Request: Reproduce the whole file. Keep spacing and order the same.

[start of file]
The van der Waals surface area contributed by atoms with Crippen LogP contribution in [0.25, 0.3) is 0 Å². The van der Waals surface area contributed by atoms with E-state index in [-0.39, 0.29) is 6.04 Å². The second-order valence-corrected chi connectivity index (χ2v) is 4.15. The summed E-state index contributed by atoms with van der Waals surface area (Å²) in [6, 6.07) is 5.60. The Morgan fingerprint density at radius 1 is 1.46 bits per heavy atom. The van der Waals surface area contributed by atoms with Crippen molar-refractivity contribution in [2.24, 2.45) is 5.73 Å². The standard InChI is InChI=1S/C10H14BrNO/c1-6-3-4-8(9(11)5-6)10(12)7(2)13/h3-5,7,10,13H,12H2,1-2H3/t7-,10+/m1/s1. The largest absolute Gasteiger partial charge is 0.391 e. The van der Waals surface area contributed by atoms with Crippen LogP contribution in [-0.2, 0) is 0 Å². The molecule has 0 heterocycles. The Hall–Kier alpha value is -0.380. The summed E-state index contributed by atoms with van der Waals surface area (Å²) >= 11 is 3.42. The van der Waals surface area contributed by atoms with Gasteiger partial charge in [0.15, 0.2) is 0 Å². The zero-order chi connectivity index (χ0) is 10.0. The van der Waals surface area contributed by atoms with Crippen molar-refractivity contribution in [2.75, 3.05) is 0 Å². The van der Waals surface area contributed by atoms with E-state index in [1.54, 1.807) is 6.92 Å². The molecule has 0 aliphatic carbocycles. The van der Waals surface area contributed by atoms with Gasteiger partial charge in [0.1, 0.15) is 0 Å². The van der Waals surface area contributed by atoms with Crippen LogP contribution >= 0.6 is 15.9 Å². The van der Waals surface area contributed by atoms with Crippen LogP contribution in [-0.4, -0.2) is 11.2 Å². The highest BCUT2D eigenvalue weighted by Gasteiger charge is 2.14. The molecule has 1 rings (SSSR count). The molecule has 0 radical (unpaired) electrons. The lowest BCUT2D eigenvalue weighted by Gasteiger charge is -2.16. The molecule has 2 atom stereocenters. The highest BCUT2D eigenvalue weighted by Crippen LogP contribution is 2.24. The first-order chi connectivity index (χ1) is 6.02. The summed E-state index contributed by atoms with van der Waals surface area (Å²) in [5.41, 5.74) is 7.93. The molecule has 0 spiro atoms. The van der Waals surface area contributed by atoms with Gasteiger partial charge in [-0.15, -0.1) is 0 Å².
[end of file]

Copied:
The van der Waals surface area contributed by atoms with Crippen LogP contribution in [0.25, 0.3) is 0 Å². The van der Waals surface area contributed by atoms with E-state index in [-0.39, 0.29) is 6.04 Å². The second-order valence-corrected chi connectivity index (χ2v) is 4.15. The summed E-state index contributed by atoms with van der Waals surface area (Å²) in [6, 6.07) is 5.60. The Morgan fingerprint density at radius 1 is 1.46 bits per heavy atom. The van der Waals surface area contributed by atoms with Crippen molar-refractivity contribution in [2.24, 2.45) is 5.73 Å². The standard InChI is InChI=1S/C10H14BrNO/c1-6-3-4-8(9(11)5-6)10(12)7(2)13/h3-5,7,10,13H,12H2,1-2H3/t7-,10+/m1/s1. The largest absolute Gasteiger partial charge is 0.391 e. The van der Waals surface area contributed by atoms with Crippen LogP contribution in [-0.2, 0) is 0 Å². The molecule has 0 heterocycles. The Hall–Kier alpha value is -0.380. The summed E-state index contributed by atoms with van der Waals surface area (Å²) >= 11 is 3.42. The van der Waals surface area contributed by atoms with Gasteiger partial charge in [0.15, 0.2) is 0 Å². The zero-order chi connectivity index (χ0) is 10.0. The van der Waals surface area contributed by atoms with Crippen molar-refractivity contribution in [2.75, 3.05) is 0 Å². The van der Waals surface area contributed by atoms with E-state index in [1.54, 1.807) is 6.92 Å². The molecule has 0 aliphatic carbocycles. The van der Waals surface area contributed by atoms with Gasteiger partial charge in [0.1, 0.15) is 0 Å². The van der Waals surface area contributed by atoms with Crippen LogP contribution >= 0.6 is 15.9 Å². The van der Waals surface area contributed by atoms with Crippen LogP contribution in [-0.4, -0.2) is 11.2 Å². The highest BCUT2D eigenvalue weighted by Gasteiger charge is 2.14. The molecule has 1 rings (SSSR count). The molecule has 0 radical (unpaired) electrons. The lowest BCUT2D eigenvalue weighted by Gasteiger charge is -2.16. The molecule has 2 atom stereocenters. The highest BCUT2D eigenvalue weighted by Crippen LogP contribution is 2.24. The first-order chi connectivity index (χ1) is 6.02. The summed E-state index contributed by atoms with van der Waals surface area (Å²) in [5.41, 5.74) is 7.93. The molecule has 0 spiro atoms. The van der Waals surface area contributed by atoms with Gasteiger partial charge in [-0.15, -0.1) is 0 Å².